These are basically direct replacements for the social controls added to the ribbon for ‘I like it’ and opening the tags and notes window.

Speaking of the ‘I like it’ functionality in SharePoint, let’s talk about how we deal with ‘likes’.

Likes – more important than you might think

SharePoint 2010’s ‘I like it’ is implemented as a social tag – this enables Microsoft to re-use the plumbing for that feature, and in some ways is a nice way of doing things. However, we had a different vision. For us/our client, the main point of liking was to “generate footfall” – in other words, to put content under the eyes of people who would not otherwise see it. Facebook does this. So if a colleague of mine “likes” some content which I haven’t seen in my activity feed because it was created by a non-colleague or in a site/list/library which I don’t have a ‘subscription’ to (N.B. ‘subscriptions’ are another custom piece, which I’ll talk about later), then I’ll see it in my feed:


So in the image above, Tristan Watkins is my colleague but David Bowman is not. We tossed around several ideas for ensuring a good signal-to-noise ratio here. You could definitely get quite sophisticated in terms of “keeping score” of which users have received likes for which content, and such conversations were a good reminder of the complex algorithms behind Facebook. However, simply ensuring I don’t see likes for content I’m already probably aware of was a good starting point. Remember that if the original activity (e.g. status update/document/whatever) appeared in my feed, then I’ll be able to see likes/comments “hanging off” it right there – but it’s the likes “broadcast” activities we need to be careful with. In the end, our implementation of comments also used the same “broadcast” logic – so I could see comments my colleagues were making on items I might not have seen.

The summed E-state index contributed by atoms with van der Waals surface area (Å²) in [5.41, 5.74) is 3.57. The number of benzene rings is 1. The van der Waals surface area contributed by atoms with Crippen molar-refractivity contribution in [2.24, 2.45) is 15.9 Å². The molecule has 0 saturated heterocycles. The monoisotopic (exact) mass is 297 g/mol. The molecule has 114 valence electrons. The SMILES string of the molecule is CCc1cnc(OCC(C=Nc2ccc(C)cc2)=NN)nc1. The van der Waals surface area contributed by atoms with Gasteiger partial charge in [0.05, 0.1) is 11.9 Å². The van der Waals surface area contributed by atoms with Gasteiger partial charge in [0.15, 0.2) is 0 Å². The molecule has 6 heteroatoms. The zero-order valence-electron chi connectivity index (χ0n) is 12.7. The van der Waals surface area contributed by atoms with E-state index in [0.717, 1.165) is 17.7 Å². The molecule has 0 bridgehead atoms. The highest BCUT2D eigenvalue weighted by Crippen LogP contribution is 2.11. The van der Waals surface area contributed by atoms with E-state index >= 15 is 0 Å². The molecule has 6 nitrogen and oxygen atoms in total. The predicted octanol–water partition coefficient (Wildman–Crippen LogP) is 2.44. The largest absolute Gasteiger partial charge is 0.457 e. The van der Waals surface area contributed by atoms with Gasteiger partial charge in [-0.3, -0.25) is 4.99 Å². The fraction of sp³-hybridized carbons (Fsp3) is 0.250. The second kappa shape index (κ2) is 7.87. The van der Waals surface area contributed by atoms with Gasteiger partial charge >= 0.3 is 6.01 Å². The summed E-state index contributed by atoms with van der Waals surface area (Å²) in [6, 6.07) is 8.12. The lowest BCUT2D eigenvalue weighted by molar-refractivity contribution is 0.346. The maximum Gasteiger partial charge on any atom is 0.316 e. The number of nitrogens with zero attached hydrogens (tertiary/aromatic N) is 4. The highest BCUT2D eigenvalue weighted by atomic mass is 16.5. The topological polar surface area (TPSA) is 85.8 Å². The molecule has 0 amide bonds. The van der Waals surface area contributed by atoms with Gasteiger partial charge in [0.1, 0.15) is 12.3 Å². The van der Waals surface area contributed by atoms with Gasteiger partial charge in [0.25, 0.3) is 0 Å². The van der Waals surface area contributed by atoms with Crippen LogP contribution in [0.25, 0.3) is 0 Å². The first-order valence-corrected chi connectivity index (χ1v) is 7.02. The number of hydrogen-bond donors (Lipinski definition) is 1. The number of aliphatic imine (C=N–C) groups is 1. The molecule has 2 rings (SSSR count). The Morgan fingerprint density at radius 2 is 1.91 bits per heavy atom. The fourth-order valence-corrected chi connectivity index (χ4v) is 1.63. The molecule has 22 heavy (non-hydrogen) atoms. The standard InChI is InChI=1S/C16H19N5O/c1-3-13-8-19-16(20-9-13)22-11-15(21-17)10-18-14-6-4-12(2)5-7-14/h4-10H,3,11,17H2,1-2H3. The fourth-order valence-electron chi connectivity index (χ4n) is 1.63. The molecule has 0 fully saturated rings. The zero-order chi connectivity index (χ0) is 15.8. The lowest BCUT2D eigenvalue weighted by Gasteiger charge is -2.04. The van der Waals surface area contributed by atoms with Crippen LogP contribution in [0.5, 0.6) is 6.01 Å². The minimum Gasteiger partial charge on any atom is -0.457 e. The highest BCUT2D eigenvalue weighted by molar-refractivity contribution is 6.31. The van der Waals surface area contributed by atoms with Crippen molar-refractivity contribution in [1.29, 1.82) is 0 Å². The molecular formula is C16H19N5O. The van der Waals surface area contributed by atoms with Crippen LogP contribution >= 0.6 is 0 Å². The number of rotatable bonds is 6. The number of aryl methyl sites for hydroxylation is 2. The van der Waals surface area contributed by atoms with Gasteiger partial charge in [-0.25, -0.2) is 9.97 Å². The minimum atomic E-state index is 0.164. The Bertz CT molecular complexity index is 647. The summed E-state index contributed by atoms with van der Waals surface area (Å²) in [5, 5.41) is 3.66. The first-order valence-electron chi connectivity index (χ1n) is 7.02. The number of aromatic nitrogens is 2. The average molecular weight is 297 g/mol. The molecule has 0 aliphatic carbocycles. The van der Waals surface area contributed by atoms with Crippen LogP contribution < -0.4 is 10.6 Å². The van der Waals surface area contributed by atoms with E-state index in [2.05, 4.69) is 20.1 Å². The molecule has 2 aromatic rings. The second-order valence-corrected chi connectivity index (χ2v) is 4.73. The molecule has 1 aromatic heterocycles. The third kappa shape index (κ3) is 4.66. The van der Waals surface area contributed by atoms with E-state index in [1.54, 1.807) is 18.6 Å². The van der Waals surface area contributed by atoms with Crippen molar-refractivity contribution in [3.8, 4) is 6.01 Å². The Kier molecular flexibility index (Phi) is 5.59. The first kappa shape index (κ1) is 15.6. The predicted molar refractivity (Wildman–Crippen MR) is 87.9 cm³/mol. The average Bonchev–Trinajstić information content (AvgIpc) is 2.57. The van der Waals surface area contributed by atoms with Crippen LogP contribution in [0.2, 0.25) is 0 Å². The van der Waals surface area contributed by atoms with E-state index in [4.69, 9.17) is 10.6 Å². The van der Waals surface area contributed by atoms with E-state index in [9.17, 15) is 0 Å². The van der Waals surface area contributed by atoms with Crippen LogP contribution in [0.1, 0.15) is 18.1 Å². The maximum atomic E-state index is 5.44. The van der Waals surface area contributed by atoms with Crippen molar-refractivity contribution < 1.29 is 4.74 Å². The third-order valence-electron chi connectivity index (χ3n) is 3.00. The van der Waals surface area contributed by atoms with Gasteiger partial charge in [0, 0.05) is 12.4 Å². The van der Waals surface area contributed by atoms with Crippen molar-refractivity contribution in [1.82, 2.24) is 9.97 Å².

The end result is pretty powerful. Our client had some examples across the business where liking brought people together (e.g. they went on to work together on some initiative which was a success for the company) – if you’re cynical about social, seeing this happen might change your mind.

In user-experience terms, of course we also need to be able to see who liked any particular item. We put that as a new tab in the existing ‘tags and notes’ window. Although not shown in this image, I would see ‘Add as colleague’ buttons (and presence icons) next to any people who I wasn’t already colleagues with, since we want to encourage connections across the business: